D Who? Dystopia University.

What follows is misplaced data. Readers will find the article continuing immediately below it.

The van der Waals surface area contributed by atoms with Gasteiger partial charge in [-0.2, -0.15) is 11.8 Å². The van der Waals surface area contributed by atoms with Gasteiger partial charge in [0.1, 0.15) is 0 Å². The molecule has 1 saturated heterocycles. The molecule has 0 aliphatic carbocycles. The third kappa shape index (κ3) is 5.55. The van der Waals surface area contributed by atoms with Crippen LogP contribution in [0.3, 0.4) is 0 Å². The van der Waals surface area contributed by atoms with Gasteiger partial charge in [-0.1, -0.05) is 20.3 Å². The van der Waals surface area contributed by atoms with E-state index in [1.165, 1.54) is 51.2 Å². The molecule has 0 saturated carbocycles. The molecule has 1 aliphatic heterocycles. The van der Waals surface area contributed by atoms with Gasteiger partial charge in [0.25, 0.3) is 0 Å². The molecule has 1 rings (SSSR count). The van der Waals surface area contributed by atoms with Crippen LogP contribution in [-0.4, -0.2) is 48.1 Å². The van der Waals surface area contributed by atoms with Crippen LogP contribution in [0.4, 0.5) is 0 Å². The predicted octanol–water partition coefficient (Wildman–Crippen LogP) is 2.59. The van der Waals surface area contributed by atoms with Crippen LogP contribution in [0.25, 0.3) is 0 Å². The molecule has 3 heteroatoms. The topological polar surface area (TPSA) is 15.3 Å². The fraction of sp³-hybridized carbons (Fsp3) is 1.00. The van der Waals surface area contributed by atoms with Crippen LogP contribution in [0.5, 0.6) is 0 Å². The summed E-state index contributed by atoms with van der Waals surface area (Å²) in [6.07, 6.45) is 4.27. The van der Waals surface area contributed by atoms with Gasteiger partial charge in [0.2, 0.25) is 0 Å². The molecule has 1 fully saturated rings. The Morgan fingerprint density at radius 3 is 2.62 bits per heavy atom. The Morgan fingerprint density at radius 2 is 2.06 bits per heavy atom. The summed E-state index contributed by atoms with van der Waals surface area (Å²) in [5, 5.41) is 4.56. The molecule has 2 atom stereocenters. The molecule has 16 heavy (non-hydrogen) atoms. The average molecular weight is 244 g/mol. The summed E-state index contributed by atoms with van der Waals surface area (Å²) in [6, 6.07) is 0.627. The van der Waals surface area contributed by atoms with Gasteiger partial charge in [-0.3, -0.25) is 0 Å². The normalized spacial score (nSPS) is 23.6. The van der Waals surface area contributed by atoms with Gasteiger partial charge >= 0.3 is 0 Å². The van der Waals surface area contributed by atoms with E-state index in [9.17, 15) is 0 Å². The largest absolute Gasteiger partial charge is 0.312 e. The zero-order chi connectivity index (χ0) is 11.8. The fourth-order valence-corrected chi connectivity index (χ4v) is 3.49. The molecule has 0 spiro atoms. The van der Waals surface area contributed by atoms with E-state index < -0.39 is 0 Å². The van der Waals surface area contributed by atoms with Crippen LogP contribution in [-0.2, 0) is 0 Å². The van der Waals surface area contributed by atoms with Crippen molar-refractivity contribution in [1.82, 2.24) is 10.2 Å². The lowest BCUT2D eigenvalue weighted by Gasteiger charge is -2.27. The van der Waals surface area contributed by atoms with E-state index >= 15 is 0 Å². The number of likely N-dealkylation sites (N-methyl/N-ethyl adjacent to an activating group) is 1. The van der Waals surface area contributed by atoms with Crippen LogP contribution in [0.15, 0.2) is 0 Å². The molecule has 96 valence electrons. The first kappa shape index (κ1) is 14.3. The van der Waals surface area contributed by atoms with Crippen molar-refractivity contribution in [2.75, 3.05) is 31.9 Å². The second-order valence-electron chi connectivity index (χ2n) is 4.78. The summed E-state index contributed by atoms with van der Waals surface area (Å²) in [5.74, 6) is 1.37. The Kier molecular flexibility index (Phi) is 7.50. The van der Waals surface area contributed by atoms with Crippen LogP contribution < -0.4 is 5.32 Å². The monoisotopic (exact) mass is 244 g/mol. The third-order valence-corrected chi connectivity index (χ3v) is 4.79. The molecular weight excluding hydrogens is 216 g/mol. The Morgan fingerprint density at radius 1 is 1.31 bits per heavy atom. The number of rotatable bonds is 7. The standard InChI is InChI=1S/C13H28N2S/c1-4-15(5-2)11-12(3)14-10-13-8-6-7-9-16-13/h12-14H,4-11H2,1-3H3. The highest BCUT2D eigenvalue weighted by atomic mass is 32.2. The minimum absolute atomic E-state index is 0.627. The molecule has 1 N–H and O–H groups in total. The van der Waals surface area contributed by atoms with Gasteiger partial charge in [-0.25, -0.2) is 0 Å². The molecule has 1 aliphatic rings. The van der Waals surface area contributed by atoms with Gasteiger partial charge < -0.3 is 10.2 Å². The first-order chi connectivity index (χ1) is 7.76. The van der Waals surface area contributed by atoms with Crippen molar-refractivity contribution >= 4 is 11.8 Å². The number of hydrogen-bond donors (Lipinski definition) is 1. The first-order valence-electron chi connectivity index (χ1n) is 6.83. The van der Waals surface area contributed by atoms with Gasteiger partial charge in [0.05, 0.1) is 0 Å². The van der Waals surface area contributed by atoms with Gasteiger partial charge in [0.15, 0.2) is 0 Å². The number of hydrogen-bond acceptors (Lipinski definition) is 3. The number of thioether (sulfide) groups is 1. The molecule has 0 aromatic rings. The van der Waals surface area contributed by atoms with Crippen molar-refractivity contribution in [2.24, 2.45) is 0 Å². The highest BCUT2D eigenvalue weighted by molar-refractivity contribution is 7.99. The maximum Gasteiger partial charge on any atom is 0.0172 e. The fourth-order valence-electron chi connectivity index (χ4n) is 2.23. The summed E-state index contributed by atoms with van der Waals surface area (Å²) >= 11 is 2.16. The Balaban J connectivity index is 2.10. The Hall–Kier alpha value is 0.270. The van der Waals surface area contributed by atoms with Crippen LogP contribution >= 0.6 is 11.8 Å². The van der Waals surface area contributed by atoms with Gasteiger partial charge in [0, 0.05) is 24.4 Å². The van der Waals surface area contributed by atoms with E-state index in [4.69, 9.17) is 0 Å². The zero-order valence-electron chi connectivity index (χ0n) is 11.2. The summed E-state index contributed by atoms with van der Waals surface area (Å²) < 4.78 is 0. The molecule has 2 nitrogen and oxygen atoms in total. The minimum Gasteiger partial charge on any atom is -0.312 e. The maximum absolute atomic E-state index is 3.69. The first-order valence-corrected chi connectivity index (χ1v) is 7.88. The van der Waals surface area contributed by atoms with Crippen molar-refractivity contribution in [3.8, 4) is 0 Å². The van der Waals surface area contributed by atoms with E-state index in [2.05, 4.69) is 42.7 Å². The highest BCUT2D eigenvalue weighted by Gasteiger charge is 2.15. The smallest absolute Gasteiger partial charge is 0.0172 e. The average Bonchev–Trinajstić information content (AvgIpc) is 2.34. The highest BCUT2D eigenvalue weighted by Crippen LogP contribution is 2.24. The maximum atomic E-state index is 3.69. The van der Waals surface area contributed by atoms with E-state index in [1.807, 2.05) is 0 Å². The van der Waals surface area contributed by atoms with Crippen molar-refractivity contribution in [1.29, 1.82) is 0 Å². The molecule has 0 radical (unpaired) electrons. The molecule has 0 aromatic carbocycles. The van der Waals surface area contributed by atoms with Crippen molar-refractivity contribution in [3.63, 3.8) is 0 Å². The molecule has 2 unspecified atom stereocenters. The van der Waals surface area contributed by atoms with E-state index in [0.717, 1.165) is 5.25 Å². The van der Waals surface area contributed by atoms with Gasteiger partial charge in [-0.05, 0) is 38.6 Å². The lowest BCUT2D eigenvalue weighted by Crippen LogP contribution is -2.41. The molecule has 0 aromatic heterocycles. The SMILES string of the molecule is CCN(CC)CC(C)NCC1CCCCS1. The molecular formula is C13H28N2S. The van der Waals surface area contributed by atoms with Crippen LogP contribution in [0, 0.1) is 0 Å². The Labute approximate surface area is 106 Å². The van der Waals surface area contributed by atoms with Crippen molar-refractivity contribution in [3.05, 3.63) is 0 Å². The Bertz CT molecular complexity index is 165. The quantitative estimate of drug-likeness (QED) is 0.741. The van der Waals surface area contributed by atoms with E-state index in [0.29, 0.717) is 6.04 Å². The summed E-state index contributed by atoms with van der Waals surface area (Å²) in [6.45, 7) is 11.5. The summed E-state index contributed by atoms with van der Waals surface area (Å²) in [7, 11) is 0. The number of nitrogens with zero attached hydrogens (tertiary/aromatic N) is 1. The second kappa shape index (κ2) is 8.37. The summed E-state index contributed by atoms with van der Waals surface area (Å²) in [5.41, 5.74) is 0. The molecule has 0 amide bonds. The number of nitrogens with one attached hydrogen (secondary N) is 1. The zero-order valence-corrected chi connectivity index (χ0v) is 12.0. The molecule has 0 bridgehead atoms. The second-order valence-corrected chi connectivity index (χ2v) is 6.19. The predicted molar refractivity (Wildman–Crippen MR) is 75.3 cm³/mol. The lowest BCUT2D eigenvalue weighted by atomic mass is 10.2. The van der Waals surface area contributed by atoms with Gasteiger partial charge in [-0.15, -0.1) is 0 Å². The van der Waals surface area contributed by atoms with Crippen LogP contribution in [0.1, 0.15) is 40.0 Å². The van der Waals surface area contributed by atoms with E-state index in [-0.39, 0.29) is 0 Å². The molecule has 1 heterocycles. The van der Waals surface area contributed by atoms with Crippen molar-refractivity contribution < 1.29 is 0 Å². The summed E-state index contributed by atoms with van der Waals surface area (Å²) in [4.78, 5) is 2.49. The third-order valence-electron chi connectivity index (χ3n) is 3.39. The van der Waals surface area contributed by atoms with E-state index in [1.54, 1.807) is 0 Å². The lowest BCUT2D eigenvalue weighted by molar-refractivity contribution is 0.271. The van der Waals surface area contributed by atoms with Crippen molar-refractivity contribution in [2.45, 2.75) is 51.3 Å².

Since starting this course, the definition of a dystopia has evolved just as the experience within higher education has shifted. Our definition of a dystopia has shifted to become a place real or imagined in which those in it may live a restricted and oppressed life enforced by their government. Some of the characteristics of dystopias that create oppressive lifestyles include rigid conformity, propaganda, surveillance, and social inequalities. The American system of higher education is broad and expansive with realms starting from junior colleges to terminal doctorate degrees. Looking at the four-year university system one can see a shadow of dystopia as a member of this space. Gaining admission into a university develops a level of inequality amongst students through different school rankings which offer certain schools better resources and face value. This inequity is seen when comparing minority-serving institutions (MSIs) to predominately white institutions (PWIs), public to private, and even liberal colleges to research institutions. As one climbs amongst the rank of higher education either in school prestige or the number of degrees, they experience more pressures of conformity and distrust amongst their peers through competition. These ranks intentionally boast low acceptance rates and a certain type of student. For those who possess levels of individualism or deviant to the norm in these spaces are often ostracized or even rejected until they conform. Conformity can look like people with curly hair straightening their hair for admissions interviews, constantly dressed in professional attire, or even changing one’s dialect to sound more “professional”. Even after accounting for all this one has to account for continually being a representative of their university. Thus meaning even during one’s personal time any type of behavior can be bought forward to the higher education community’s judgment resulting in punishments ranging from a warning to expulsion. This excessive surveillance and conformity in higher education have resulted in reports of suicide due to stress and pressures. In reflection, sections of higher education operate as elite mini-dystopias that attempt to crank out students who fit the reputation of their institutions even if that requires cutting off the pieces of them that don’t fit the mold.

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